You remember telegrams, right? Or maybe not; maybe you’re too young.
Recently I was explaining to my children, who are both teenagers, how telegrams used to work. They were the quickest way of sending a message composed of text to anyone in the world. They were also expensive, so people restricted the number of words included in each message. This explanation was prompted by a story that came to mind of a journalist writing a piece about Hollywood star Cary Grant. He wanted to know the actor’s age and sent a telegram saying: “How old Cary Grant?” The reply, apparently, said: “Old Cary Grant fine STOP How you?”
These days, as you know, we can contact people instantly without having to pay by the word, through text messages, email and assorted other messaging services. The traditional way of sending a telegram was to visit a post office, probably queue for a while until a clerk became available, then dictate the text of the message, give details of the recipient, and pay, by the word. The word “STOP” indicated a full stop in the body of the message, as in the Cary Grant story quoted above.
While discussing the lost world of telegrams I recalled the story of Victor Hugo’s single-character exchange with his publisher. The author sent a simple “?” to enquire about the success of his latest book (“Les Misérables”, if I have remembered it correctly). His publisher sent back an equally brief “!” to indicate that it was flying off the shelves.
I also recounted my favourite joke. It relies on an understanding of telegrams, so it’s either for people of a certain age, or it will need some explanation. It goes like this:
A dog goes into a post office and says to the clerk, “I’d like to send a telegram please”.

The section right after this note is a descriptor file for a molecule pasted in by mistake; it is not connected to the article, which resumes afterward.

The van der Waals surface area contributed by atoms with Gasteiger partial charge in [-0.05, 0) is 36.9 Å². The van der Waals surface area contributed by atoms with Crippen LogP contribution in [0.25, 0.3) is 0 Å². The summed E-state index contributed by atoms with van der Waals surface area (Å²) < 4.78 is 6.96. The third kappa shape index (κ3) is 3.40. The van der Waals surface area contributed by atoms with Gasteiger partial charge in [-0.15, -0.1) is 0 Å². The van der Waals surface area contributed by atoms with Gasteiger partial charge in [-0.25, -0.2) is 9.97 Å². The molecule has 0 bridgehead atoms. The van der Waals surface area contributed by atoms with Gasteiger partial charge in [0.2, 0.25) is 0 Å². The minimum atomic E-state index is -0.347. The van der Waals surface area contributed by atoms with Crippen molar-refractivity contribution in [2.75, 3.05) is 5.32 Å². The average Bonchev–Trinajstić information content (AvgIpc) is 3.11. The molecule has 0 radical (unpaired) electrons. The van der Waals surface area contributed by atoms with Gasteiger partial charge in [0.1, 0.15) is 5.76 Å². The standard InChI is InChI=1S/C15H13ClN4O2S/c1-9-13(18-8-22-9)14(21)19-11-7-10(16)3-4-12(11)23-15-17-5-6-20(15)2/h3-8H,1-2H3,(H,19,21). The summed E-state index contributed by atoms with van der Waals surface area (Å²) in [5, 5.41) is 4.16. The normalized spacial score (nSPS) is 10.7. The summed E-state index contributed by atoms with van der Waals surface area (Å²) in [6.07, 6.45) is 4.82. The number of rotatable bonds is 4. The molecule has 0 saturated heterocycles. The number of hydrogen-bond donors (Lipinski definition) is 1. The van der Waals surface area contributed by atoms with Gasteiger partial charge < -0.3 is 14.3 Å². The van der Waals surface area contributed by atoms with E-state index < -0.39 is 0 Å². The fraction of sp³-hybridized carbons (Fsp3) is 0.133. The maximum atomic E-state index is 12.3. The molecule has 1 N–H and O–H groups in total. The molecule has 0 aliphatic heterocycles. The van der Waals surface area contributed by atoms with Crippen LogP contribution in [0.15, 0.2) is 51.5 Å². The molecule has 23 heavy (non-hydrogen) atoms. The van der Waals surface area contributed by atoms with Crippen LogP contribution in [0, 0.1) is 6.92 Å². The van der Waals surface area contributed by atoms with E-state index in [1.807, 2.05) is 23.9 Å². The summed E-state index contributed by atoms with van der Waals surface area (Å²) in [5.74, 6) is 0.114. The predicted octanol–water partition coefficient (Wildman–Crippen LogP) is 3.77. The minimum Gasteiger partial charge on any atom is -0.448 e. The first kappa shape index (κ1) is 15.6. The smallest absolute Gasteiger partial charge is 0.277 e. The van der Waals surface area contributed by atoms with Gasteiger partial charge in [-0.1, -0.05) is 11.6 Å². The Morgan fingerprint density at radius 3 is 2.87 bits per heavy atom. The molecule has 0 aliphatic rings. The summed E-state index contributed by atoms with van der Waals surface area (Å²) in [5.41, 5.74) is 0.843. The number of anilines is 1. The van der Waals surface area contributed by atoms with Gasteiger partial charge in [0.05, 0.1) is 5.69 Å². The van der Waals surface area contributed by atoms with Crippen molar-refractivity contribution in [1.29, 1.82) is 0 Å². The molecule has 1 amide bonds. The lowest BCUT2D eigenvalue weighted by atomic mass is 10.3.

The clerk gets his pen and paper ready, says, “Go ahead”, and the dog says, “Woof Woof Woof Woof Woof STOP Woof Woof Woof Woof STOP”
The clerk counts up the words and says, “That’s nine Woofs there, sir. It’s the same cost for ten words as for nine. Shall I put in an extra Woof there for you?”
The dog looks at him disdainfully and says, “Well, don’t be ridiculous, man. It wouldn’t make any sense then, would it?”
This joke, with slightly different punctuation, previously appeared in this post. When I told it to my father around 15 years ago he told me a similar one, about a woman who had received a marriage proposal by telegram:
The delivery boy asks if she wants to send a reply.
She does, as follows: “Yes Yes Yes Yes Yes STOP Yes Yes Yes Yes STOP”
As in the previous joke, the boy counts up the words and tells her that she can include an extra word at no extra cost.
“Shall I put in an extra Yes there for you?”
“Oh no,” she replies, “I don’t want to appear too keen.”
Coincidentally, when my father and I were exchanging jokes, I was wearing a t-shirt that I had bought at the James Joyce Museum in Dublin. It features the word “Yes” three times, as part of the last eight words of “Ulysses” (“and yes I said yes I will yes”) as you can see here:
Last month I wrote this piece about re-reading “Ulysses”, and included a photo of numerous other items that I bought at the museum. The image above completes the set.
It might have been “Ulysses” that got me thinking about telegrams. The word appears 10 times in the book. Or it might have been “The Mating Season” by PG Wodehouse which I read last month. It contains 14 references to “telegram”, the most in any single novel on my Kindle e-reader. As I have mentioned before on these pages, more than once, my Kindle contains a subset of the books that I have bought and read. If it contained everything, I would be able to find quotes and references far more quickly than I can in printed books. I have just run a search to see how many books contain the word “telegram”. It appears nearly 100 times in “The Complete Sherlock Holmes”. It also appears in “The Brothers Karamazov”, “The Great Gatsby”, “Tess of the d’Urbervilles”, “Jude the Obscure” and “Daniel Deronda”, to name just a few. Assuming we are still printing books a hundred years from now, new editions of every title named in this paragraph might contain footnotes or endnotes to explain what telegrams were. In the meantime, if you want to know anything about them just ask someone who was born before, say, 1972. That’s the year that “Telegram Sam” by T Rex reached #1 here in the UK. It’s the only song in chart history that has “telegram” in the title. Here’s a clip from German TV for you to enjoy STOP